Ministry for the Environment logoLink here to the New Zealand Government glossary of Climate Change terms.



small grey square150x80Additional terms not in the NZ Government glossary.

Source: Turnaround Time by Sean Millar and Adrienne Puckey – with added comments in italics

    • Biogenic emissions: naturally occurring emissions (not caused by human activity) eg from volcanoes, geysers and other thermal activities.
    • Biogas: methane produced by fermentation of organic matter. This can be recovered from landfills and sewage.
    • Embedded or Embodied Energy: the amount of energy used to produce an item and to transport it to its point of sale, including all its component parts and an allocation of the energy components of plant and equipment used in its manufacture.
    • EROI: energy return on energy invested. For instance, using conventional oil, the energy embodied in petrol might be 10 or more times the energy required to extract, process and transport it. (comment: for historical extraction but this figure declines as Peak Oil is reached and passed). On the other hand, petrol produced from corn ethanol can, in some circumstances, take more energy to produce than it contains. This return, therefore, is a valuable tool in measuring the viability of alternative energy sources.
    • Externalities: costs from an economic transaction that fall on parties external to the transaction.
    • Fracking: induced hydraulic fracturing or hydrofracturing, commonly known as fracking, is a technique for opening and widening fractures in rocks below the earth’s surface, along which fluids such as gas, petroleum, uranium-bearing solution, and brine water may migrate to the well. Typically water is mixed with sand and chemicals, and the mixture is injected at high pressure into a wellbore to create small fractures (typically less than 1mm), hydraulic pressure is removed from the well, then small grains of proppant (sand or aluminium oxide) hold these fractures open once the rock achieves equilibrium. (Source for this item and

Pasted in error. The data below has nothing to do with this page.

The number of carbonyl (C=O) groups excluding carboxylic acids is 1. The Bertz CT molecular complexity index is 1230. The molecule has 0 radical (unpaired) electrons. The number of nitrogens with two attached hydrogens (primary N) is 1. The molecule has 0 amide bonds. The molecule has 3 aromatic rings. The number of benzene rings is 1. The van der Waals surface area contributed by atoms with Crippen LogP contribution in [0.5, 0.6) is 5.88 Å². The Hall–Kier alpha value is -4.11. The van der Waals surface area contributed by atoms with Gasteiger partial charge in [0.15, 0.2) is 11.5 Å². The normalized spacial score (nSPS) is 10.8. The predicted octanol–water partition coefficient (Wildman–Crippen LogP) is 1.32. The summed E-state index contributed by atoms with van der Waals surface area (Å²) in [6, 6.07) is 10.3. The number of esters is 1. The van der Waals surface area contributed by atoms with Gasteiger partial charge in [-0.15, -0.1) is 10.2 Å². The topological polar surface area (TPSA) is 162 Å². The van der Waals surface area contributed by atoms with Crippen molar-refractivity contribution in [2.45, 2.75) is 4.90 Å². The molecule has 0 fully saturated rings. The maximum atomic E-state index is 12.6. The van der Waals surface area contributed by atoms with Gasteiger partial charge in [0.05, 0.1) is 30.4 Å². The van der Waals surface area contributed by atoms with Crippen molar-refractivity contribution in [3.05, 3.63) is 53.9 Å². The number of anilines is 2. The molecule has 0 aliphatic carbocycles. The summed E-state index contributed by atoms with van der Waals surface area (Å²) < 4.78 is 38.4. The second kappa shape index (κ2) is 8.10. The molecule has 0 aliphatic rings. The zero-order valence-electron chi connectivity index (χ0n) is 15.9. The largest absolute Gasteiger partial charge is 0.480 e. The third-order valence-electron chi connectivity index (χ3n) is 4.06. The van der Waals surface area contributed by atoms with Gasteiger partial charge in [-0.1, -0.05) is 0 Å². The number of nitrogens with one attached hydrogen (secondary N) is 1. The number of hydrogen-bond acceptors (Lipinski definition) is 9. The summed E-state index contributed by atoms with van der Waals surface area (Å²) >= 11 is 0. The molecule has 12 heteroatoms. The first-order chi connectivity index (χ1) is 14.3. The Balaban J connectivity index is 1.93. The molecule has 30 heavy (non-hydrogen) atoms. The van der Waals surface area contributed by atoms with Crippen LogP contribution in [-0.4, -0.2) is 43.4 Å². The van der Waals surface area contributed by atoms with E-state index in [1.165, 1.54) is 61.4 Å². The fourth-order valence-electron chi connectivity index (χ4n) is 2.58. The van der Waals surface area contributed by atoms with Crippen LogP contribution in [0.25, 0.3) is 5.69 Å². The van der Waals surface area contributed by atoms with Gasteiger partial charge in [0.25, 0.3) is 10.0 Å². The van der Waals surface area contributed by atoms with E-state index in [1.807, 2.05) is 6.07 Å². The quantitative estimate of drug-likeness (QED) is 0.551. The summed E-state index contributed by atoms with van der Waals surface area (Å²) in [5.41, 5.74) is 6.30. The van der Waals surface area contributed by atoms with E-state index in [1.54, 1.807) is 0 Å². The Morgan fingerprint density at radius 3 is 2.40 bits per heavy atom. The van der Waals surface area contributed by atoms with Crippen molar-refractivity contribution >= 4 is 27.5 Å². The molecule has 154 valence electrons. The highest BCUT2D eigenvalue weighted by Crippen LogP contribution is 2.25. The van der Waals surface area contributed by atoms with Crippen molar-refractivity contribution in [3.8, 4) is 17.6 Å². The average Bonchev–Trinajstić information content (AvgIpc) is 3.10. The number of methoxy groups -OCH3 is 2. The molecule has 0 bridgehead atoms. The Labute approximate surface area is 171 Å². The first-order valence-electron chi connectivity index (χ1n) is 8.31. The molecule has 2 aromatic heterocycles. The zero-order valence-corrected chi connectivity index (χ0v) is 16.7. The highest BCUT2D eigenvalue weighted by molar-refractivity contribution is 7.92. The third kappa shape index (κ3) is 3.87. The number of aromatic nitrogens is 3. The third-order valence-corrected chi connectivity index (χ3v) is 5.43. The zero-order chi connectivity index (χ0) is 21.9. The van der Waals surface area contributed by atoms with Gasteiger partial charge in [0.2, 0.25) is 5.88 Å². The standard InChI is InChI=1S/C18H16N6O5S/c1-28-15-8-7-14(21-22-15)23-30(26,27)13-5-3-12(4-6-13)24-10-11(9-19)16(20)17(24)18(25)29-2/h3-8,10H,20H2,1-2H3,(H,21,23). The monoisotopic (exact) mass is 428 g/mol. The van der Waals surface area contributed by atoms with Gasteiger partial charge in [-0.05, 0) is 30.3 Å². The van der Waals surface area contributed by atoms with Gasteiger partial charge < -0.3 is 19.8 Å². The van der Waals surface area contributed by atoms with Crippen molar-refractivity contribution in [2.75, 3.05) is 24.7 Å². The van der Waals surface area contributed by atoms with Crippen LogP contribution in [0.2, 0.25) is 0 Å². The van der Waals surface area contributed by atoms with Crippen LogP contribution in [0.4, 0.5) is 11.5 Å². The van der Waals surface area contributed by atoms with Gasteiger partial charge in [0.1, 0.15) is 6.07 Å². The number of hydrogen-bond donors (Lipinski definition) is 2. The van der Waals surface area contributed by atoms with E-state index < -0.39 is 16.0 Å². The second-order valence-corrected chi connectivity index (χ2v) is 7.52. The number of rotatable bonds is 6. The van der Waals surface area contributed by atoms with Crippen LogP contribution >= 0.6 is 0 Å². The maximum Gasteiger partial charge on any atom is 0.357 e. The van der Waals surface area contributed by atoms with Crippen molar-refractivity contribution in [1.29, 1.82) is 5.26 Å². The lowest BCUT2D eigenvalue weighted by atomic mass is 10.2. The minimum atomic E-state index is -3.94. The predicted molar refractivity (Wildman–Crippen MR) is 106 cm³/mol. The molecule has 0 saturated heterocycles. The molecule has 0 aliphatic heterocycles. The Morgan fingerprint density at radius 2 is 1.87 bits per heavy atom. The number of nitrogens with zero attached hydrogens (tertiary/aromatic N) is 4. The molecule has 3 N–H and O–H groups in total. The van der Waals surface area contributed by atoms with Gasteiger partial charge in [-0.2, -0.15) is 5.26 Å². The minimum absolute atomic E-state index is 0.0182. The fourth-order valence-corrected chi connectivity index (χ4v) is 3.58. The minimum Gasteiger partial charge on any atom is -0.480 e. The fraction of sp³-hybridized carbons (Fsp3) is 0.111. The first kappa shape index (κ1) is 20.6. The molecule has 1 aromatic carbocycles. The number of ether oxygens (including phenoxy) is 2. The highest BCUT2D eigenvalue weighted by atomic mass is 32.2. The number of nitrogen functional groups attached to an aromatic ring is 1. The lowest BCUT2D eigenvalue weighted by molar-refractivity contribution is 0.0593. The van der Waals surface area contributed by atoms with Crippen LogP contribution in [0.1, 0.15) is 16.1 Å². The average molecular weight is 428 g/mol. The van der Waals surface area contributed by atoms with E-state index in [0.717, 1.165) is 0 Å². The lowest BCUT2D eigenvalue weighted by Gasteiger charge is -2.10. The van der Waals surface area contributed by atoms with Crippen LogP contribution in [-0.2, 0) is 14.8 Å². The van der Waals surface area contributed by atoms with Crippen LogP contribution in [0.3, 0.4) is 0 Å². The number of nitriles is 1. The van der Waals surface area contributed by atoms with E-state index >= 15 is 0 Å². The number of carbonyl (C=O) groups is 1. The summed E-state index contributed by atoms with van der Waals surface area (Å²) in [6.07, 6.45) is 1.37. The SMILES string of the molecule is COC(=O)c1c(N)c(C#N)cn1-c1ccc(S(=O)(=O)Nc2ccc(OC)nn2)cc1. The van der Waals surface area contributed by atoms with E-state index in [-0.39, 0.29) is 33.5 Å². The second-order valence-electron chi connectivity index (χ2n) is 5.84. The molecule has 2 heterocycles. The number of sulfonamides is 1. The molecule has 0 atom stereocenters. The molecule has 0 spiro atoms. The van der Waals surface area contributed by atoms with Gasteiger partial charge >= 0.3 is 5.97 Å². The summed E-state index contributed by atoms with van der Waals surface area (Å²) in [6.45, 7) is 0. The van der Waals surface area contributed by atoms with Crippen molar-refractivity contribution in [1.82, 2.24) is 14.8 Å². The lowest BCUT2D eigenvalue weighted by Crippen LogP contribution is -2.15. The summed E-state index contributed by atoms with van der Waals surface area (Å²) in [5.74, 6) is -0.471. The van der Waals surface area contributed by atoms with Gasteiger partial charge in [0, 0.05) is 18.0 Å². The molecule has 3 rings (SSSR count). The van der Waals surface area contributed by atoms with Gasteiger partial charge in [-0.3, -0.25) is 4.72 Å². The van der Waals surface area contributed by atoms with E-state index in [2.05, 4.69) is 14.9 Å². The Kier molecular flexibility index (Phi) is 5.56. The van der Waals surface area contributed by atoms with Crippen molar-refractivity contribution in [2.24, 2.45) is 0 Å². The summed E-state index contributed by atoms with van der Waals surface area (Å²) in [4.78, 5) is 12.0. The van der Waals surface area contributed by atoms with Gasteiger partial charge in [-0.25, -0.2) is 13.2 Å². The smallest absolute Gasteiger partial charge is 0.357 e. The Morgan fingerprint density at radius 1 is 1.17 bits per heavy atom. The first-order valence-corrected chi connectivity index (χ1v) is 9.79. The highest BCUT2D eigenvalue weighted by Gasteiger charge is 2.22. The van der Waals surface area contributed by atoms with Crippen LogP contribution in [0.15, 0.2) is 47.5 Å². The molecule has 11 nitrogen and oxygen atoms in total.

• Fractional Reserve Banking: an economic system for creating money using a banking system in which only a fraction of the total deposits managed by a bank must be kept in reserve ie. backed by actual cash on hand available for withdrawal. (See source for more.)
    • Scalability: the ability to increase output or effectiveness by a significant extent. This is an important test in evaluating energy alternatives. For instance, coal fired electricity generating capacity can be increased significantly to meet increasing global energy needs, but sugar ethanol cannot because sugarcane will grow only in a narrow range of climate conditions that cannot be expanded.
    • Timeliness: the ability to deliver a solution within a timeframe relevant to the issue being addressed. This is an important test in evaluating options for mitigating effects of climate change. (See Source for more.)